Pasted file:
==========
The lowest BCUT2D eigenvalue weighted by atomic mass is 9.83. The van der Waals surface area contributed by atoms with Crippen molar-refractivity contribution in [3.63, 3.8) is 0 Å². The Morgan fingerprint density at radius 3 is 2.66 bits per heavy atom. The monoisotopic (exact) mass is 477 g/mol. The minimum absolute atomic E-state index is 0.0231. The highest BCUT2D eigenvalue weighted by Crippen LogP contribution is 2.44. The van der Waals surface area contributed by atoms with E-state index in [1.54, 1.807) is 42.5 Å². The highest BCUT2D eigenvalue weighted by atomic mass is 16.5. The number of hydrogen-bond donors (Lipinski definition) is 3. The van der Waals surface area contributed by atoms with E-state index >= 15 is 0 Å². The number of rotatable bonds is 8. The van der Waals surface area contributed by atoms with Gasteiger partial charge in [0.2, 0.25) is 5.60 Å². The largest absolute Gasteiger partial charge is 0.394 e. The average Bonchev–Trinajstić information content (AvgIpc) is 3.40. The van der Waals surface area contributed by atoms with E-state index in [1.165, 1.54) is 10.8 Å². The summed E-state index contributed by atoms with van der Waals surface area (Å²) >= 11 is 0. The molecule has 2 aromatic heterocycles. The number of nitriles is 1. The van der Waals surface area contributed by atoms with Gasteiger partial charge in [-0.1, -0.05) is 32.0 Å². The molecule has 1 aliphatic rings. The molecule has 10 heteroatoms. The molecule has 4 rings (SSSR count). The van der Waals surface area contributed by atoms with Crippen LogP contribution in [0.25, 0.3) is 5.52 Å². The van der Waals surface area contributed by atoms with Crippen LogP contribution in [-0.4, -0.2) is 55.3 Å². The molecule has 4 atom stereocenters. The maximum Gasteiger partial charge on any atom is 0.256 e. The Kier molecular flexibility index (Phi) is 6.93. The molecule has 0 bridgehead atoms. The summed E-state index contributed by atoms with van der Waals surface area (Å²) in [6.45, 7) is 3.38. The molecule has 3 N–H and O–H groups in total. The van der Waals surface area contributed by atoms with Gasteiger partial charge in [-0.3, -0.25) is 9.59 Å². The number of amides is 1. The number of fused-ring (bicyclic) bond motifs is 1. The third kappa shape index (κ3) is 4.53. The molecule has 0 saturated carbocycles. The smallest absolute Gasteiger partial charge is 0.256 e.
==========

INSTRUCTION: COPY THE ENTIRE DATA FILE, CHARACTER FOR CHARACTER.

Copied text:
The lowest BCUT2D eigenvalue weighted by atomic mass is 9.83. The van der Waals surface area contributed by atoms with Crippen molar-refractivity contribution in [3.63, 3.8) is 0 Å². The Morgan fingerprint density at radius 3 is 2.66 bits per heavy atom. The monoisotopic (exact) mass is 477 g/mol. The minimum absolute atomic E-state index is 0.0231. The highest BCUT2D eigenvalue weighted by Crippen LogP contribution is 2.44. The van der Waals surface area contributed by atoms with E-state index in [1.54, 1.807) is 42.5 Å². The highest BCUT2D eigenvalue weighted by atomic mass is 16.5. The number of hydrogen-bond donors (Lipinski definition) is 3. The van der Waals surface area contributed by atoms with E-state index >= 15 is 0 Å². The number of rotatable bonds is 8. The van der Waals surface area contributed by atoms with Gasteiger partial charge in [0.2, 0.25) is 5.60 Å². The largest absolute Gasteiger partial charge is 0.394 e. The average Bonchev–Trinajstić information content (AvgIpc) is 3.40. The van der Waals surface area contributed by atoms with E-state index in [1.165, 1.54) is 10.8 Å². The summed E-state index contributed by atoms with van der Waals surface area (Å²) >= 11 is 0. The molecule has 2 aromatic heterocycles. The number of nitriles is 1. The van der Waals surface area contributed by atoms with Gasteiger partial charge in [-0.1, -0.05) is 32.0 Å². The molecule has 1 aliphatic rings. The molecule has 10 heteroatoms. The molecule has 4 rings (SSSR count). The van der Waals surface area contributed by atoms with Crippen LogP contribution in [0.25, 0.3) is 5.52 Å². The van der Waals surface area contributed by atoms with Crippen LogP contribution in [-0.4, -0.2) is 55.3 Å². The molecule has 4 atom stereocenters. The maximum Gasteiger partial charge on any atom is 0.256 e. The Kier molecular flexibility index (Phi) is 6.93. The molecule has 0 bridgehead atoms. The summed E-state index contributed by atoms with van der Waals surface area (Å²) in [6.45, 7) is 3.38. The molecule has 3 N–H and O–H groups in total. The van der Waals surface area contributed by atoms with Gasteiger partial charge in [-0.3, -0.25) is 9.59 Å². The number of amides is 1. The number of fused-ring (bicyclic) bond motifs is 1. The third kappa shape index (κ3) is 4.53. The molecule has 0 saturated carbocycles. The smallest absolute Gasteiger partial charge is 0.256 e.